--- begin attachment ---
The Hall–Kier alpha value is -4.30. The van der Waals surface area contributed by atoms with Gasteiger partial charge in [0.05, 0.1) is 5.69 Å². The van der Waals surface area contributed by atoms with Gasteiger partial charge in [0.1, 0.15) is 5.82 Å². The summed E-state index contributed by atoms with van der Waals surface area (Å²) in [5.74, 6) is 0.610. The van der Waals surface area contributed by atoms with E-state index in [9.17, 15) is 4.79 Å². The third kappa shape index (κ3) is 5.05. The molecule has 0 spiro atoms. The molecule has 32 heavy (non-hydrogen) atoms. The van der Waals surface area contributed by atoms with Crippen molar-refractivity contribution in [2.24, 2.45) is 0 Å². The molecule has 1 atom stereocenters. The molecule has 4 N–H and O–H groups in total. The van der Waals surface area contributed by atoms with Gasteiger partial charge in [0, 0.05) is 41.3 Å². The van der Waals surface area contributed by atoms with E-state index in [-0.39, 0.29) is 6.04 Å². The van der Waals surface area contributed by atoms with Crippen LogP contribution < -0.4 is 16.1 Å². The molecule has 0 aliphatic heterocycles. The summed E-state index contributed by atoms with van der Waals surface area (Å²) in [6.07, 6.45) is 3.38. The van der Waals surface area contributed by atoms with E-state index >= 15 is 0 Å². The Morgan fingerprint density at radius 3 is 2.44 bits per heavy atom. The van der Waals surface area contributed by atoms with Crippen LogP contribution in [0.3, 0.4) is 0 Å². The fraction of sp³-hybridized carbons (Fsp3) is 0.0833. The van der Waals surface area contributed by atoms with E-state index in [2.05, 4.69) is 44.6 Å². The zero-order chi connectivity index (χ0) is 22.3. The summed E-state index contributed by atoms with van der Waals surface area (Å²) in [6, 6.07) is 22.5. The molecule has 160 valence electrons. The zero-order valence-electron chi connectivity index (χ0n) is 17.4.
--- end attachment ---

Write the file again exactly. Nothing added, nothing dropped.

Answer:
The Hall–Kier alpha value is -4.30. The van der Waals surface area contributed by atoms with Gasteiger partial charge in [0.05, 0.1) is 5.69 Å². The van der Waals surface area contributed by atoms with Gasteiger partial charge in [0.1, 0.15) is 5.82 Å². The summed E-state index contributed by atoms with van der Waals surface area (Å²) in [5.74, 6) is 0.610. The van der Waals surface area contributed by atoms with E-state index in [9.17, 15) is 4.79 Å². The third kappa shape index (κ3) is 5.05. The molecule has 0 spiro atoms. The molecule has 32 heavy (non-hydrogen) atoms. The van der Waals surface area contributed by atoms with Crippen molar-refractivity contribution in [2.24, 2.45) is 0 Å². The molecule has 1 atom stereocenters. The molecule has 4 N–H and O–H groups in total. The van der Waals surface area contributed by atoms with Gasteiger partial charge in [0, 0.05) is 41.3 Å². The van der Waals surface area contributed by atoms with E-state index in [-0.39, 0.29) is 6.04 Å². The van der Waals surface area contributed by atoms with Crippen LogP contribution < -0.4 is 16.1 Å². The molecule has 0 aliphatic heterocycles. The summed E-state index contributed by atoms with van der Waals surface area (Å²) in [6.07, 6.45) is 3.38. The van der Waals surface area contributed by atoms with E-state index >= 15 is 0 Å². The Morgan fingerprint density at radius 3 is 2.44 bits per heavy atom. The van der Waals surface area contributed by atoms with Crippen LogP contribution in [0.3, 0.4) is 0 Å². The fraction of sp³-hybridized carbons (Fsp3) is 0.0833. The van der Waals surface area contributed by atoms with E-state index in [2.05, 4.69) is 44.6 Å². The zero-order chi connectivity index (χ0) is 22.3. The summed E-state index contributed by atoms with van der Waals surface area (Å²) in [6, 6.07) is 22.5. The molecule has 160 valence electrons. The zero-order valence-electron chi connectivity index (χ0n) is 17.4.